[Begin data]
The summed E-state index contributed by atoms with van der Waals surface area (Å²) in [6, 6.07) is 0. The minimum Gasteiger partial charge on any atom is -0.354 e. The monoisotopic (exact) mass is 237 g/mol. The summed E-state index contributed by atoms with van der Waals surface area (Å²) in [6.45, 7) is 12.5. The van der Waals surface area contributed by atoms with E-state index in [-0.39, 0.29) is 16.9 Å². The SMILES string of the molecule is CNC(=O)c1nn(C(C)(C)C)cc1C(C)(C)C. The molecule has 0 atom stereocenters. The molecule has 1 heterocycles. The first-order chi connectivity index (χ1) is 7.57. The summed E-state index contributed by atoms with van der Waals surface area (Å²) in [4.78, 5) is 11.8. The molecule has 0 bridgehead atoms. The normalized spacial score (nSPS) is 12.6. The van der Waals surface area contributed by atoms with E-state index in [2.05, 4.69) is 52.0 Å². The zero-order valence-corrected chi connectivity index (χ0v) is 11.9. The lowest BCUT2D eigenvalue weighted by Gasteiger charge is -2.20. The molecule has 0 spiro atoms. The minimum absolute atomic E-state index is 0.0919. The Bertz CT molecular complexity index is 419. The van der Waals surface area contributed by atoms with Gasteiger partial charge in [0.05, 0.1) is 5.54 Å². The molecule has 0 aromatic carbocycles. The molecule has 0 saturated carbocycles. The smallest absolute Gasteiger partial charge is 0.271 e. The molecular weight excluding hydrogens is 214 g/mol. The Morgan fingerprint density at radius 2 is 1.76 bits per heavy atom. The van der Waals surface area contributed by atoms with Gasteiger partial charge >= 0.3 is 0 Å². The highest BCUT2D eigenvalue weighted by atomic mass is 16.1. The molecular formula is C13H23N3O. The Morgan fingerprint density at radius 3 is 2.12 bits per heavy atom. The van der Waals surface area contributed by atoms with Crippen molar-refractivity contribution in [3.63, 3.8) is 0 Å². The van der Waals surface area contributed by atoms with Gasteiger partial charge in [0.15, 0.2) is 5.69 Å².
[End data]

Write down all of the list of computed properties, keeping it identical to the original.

The summed E-state index contributed by atoms with van der Waals surface area (Å²) in [6, 6.07) is 0. The minimum Gasteiger partial charge on any atom is -0.354 e. The monoisotopic (exact) mass is 237 g/mol. The summed E-state index contributed by atoms with van der Waals surface area (Å²) in [6.45, 7) is 12.5. The van der Waals surface area contributed by atoms with E-state index in [-0.39, 0.29) is 16.9 Å². The SMILES string of the molecule is CNC(=O)c1nn(C(C)(C)C)cc1C(C)(C)C. The molecule has 0 atom stereocenters. The molecule has 1 heterocycles. The first-order chi connectivity index (χ1) is 7.57. The summed E-state index contributed by atoms with van der Waals surface area (Å²) in [4.78, 5) is 11.8. The molecule has 0 bridgehead atoms. The normalized spacial score (nSPS) is 12.6. The van der Waals surface area contributed by atoms with E-state index in [2.05, 4.69) is 52.0 Å². The zero-order valence-corrected chi connectivity index (χ0v) is 11.9. The lowest BCUT2D eigenvalue weighted by Gasteiger charge is -2.20. The molecule has 0 spiro atoms. The minimum absolute atomic E-state index is 0.0919. The Bertz CT molecular complexity index is 419. The van der Waals surface area contributed by atoms with Gasteiger partial charge in [0.05, 0.1) is 5.54 Å². The molecule has 0 aromatic carbocycles. The molecule has 0 saturated carbocycles. The smallest absolute Gasteiger partial charge is 0.271 e. The molecular weight excluding hydrogens is 214 g/mol. The Morgan fingerprint density at radius 2 is 1.76 bits per heavy atom. The van der Waals surface area contributed by atoms with Gasteiger partial charge >= 0.3 is 0 Å². The highest BCUT2D eigenvalue weighted by atomic mass is 16.1. The molecular formula is C13H23N3O. The Morgan fingerprint density at radius 3 is 2.12 bits per heavy atom. The van der Waals surface area contributed by atoms with Crippen molar-refractivity contribution in [3.63, 3.8) is 0 Å². The van der Waals surface area contributed by atoms with Gasteiger partial charge in [0.15, 0.2) is 5.69 Å².